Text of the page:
Grey answers to black and white questions
It’s funny when a topical theme serendipitously swerves into your line of vision.
This was the case for me last Tuesday when I started my commute as per any other day – with a podcast. That morning I opted for the latest WTF podcast from Marc Maron. He was talking to Wyatt Cenac who I’d never heard of before, but I felt like getting out of my comfort zone. I’m glad I did too. Wyatt’s story started with his dad being murdered in Harlem, growing up with an overbearing mother, trying to make it in the comedy world, subsequently making it onto the Daily Show before things sadly soured via an argument he had with the show’s host Jon Stewart.
He spoke incredibly candidly of how Jon did an impression of a black person on the show which made him, as an African American, feel uncomfortable. Fox News also picked up on the questionable comedy bit and drew – albiet sensationalised – attention to it. Jon didn’t want to back down, Wyatt recommended he let it go and tensions rose to boiling point. As in shouting ‘Fuck Off’ boiling point. It was a fascinating account and I was so enthralled at how honest and raw Wyatt was about everything.
Once at work I looked up the podcast online to find out more background. I’d never heard of Wyatt nor seen the Jon Stewart impression he was referring to. Once on the site I was dumbfounded to find a barrage of negative comments about Wyatt. Phrases like ‘ego trip’ and ‘pity party’ reflected the common sentiment. How could people be so dismissive after sharing an intimate hour with this guy? Was I missing something? Were they all just staunch Jon Stewart fans? Or was their something bigger at play here? Is this what happens when the race card is dealt?
Soon after, I spied the confronting headline by NY Magazine on Twitter. Yes, White people, it is About You it shouted. Headed with an image of Taylor Swift, it proceeded to dismantle the recent Taylor vs Nicki Minaj, white girls in film clips win awards vs black girls don’t, twitter tiff (apparently there was one), and dove down deep into the murky waters of race in popular culture and the privilege of being white. The article also referred to the the recent MTV documentary White People in which young people (many of them white) where asked to discuss issues of racism in America.
When confronted with the notion that more white Americans receive scholarships than people of colour, Ann Friedman recounted that the people in the documentary ‘struggled to understand that white privilege is something that is both bigger than they are and also something they are actively involved in.’
Combined with the Wyatt podcast and subsequent comments, I found myself contemplating my place within the modern world’s racism stew. As a white woman from a predominantly white country, with mostly white friends, I feel incredibly unequipped to enter into any dialogue. But is that in itself part of the problem? And if so, what should I be saying?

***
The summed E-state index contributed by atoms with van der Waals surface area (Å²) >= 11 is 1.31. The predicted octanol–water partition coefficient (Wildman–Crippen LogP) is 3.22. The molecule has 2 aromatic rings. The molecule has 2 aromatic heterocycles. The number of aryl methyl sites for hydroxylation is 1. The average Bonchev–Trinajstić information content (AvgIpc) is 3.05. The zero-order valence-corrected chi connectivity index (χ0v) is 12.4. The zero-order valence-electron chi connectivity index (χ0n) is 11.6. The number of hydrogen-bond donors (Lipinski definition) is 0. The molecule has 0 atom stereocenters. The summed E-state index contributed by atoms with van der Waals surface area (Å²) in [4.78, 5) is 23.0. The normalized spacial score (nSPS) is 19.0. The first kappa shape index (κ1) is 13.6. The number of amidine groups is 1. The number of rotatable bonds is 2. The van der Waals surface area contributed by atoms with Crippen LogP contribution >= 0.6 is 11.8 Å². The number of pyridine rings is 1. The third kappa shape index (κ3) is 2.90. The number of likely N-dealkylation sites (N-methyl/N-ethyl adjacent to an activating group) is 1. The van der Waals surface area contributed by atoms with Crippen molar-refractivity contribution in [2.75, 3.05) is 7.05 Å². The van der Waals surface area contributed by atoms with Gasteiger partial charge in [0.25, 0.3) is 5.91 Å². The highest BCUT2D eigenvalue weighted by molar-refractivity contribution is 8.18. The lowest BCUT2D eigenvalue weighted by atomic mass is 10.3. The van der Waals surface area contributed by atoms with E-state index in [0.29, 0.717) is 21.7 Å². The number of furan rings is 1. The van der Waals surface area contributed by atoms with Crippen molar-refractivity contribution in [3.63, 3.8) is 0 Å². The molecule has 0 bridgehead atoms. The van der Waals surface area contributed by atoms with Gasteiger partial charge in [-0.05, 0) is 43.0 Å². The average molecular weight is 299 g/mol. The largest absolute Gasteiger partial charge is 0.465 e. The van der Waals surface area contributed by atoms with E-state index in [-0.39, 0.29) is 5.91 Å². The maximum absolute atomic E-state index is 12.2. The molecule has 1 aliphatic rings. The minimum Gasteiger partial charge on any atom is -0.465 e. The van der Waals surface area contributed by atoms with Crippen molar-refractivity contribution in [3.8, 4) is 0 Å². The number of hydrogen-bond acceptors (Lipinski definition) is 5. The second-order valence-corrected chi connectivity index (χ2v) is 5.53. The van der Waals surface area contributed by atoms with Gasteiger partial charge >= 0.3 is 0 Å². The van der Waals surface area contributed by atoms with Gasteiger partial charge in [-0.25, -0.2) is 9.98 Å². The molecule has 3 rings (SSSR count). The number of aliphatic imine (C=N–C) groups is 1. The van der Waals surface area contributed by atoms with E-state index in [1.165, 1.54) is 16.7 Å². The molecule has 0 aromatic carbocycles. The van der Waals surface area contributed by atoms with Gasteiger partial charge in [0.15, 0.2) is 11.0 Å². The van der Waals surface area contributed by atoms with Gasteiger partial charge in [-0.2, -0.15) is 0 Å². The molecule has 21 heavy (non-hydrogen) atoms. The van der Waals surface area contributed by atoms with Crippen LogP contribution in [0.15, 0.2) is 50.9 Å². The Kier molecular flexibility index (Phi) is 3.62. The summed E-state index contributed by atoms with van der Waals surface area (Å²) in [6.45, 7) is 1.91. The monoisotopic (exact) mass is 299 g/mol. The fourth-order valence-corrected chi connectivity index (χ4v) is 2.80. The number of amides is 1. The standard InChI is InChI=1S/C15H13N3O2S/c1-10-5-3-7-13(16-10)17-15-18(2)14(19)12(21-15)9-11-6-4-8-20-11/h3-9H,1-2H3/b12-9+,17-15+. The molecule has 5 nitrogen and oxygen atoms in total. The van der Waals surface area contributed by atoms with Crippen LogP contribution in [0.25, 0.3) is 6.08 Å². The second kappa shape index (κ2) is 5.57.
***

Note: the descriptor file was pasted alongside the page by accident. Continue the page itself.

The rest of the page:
“It’s not about how hard you’ve worked for what you have, how you personally feel about people of other races, or how good your intentions are. It is about the fact that you benefit from white privilege (and, in this case, from a culture that privileges skinny white women’s bodies). So it is about you — just not in the way you thought it was,” writes Ann.
To many, this could be deemed a confronting theory. You are a part of the problem no matter how good your intentions. And I can definitely see the validity in Ann’s sentiment. While I might not be as skinny at Taylor, we do both enjoy the privilege of being white girls. As Louis CK once mused on being a white man “how many advantages can one person have?” It’s something we have no control over but at the same time, we play a part, no matter how unwillingly, in the problem of white privilege.
With that said, it’s hard to imagine a solution. If just by plain luck of genetics Taylor and I play a role in modern issue of race, then how can we possibly solve it?
According to Ann, Taylor has the platform and thus responsibility to bring more diversity to the forefront of the mainstream media. “as a powerful public figure with a devoted following, she can choose to turn her discomfort into something more meaningful than an acknowledgment and apology. And hopefully, in doing so, push other white people to do the same.”
It’s a similar call to action that was also brought to Lena Dunham and her all-white first season cast of Girls. And one I’m sure many of the casting agents in Hollywood are understandably promoted to do each day.
It’s a positive step to take but what of the average person? If I’m a part of the problem, how do I become part of the solution as well? By laughing at Jon Stewart impressions? By not laughing? By agreeing with Fox News? (surely not) By voicing my opinions? By not voicing them? By liking and respecting other cultures and ethnicities? Or could this be perceived as fetishising others? As a person of white privilege, is it wrong for me to have an opinion? Or is it ignorant for me not to have one at all?
It’s a moody grey area for a black and white issue. One that I doubt can be solved in a tweet or a NY Magazine article, an online comment or a Taylor Swift lyric. Perhaps now that the dialogue has reached even MTV mainstream, answers will come to fruition. Until then I’ll keep a conscious lookout in my line of vision and in my podcasts.